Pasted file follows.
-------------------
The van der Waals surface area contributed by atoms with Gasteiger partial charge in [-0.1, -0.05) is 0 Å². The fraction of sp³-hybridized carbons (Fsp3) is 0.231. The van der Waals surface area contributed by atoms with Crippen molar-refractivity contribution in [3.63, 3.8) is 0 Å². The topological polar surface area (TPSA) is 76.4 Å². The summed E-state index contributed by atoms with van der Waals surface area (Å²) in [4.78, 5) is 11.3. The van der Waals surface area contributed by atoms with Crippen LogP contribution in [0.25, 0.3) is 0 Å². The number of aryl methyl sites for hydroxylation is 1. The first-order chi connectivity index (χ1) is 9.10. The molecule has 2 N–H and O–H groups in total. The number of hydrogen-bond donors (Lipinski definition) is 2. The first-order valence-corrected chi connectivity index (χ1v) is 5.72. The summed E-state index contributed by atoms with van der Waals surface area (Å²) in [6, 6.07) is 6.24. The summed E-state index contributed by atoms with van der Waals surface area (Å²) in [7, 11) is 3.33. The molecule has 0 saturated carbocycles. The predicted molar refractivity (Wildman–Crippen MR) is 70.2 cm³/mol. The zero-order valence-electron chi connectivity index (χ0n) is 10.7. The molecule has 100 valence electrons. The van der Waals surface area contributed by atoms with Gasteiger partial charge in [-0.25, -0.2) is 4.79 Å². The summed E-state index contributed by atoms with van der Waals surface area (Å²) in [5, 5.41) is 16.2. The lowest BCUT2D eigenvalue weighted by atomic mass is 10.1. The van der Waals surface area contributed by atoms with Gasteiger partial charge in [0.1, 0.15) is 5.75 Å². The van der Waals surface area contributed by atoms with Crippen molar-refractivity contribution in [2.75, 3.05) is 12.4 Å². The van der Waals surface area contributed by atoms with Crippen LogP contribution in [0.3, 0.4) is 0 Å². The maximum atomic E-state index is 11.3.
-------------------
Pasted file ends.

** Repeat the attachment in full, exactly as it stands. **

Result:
The van der Waals surface area contributed by atoms with Gasteiger partial charge in [-0.1, -0.05) is 0 Å². The fraction of sp³-hybridized carbons (Fsp3) is 0.231. The van der Waals surface area contributed by atoms with Crippen molar-refractivity contribution in [3.63, 3.8) is 0 Å². The topological polar surface area (TPSA) is 76.4 Å². The summed E-state index contributed by atoms with van der Waals surface area (Å²) in [4.78, 5) is 11.3. The van der Waals surface area contributed by atoms with Crippen LogP contribution in [0.25, 0.3) is 0 Å². The number of aryl methyl sites for hydroxylation is 1. The first-order chi connectivity index (χ1) is 9.10. The molecule has 2 N–H and O–H groups in total. The number of hydrogen-bond donors (Lipinski definition) is 2. The first-order valence-corrected chi connectivity index (χ1v) is 5.72. The summed E-state index contributed by atoms with van der Waals surface area (Å²) in [6, 6.07) is 6.24. The summed E-state index contributed by atoms with van der Waals surface area (Å²) in [7, 11) is 3.33. The molecule has 0 saturated carbocycles. The predicted molar refractivity (Wildman–Crippen MR) is 70.2 cm³/mol. The zero-order valence-electron chi connectivity index (χ0n) is 10.7. The molecule has 100 valence electrons. The van der Waals surface area contributed by atoms with Gasteiger partial charge in [-0.25, -0.2) is 4.79 Å². The summed E-state index contributed by atoms with van der Waals surface area (Å²) in [5, 5.41) is 16.2. The lowest BCUT2D eigenvalue weighted by atomic mass is 10.1. The van der Waals surface area contributed by atoms with Gasteiger partial charge in [0.1, 0.15) is 5.75 Å². The van der Waals surface area contributed by atoms with Crippen molar-refractivity contribution in [2.75, 3.05) is 12.4 Å². The van der Waals surface area contributed by atoms with Crippen LogP contribution in [0.3, 0.4) is 0 Å². The maximum atomic E-state index is 11.3.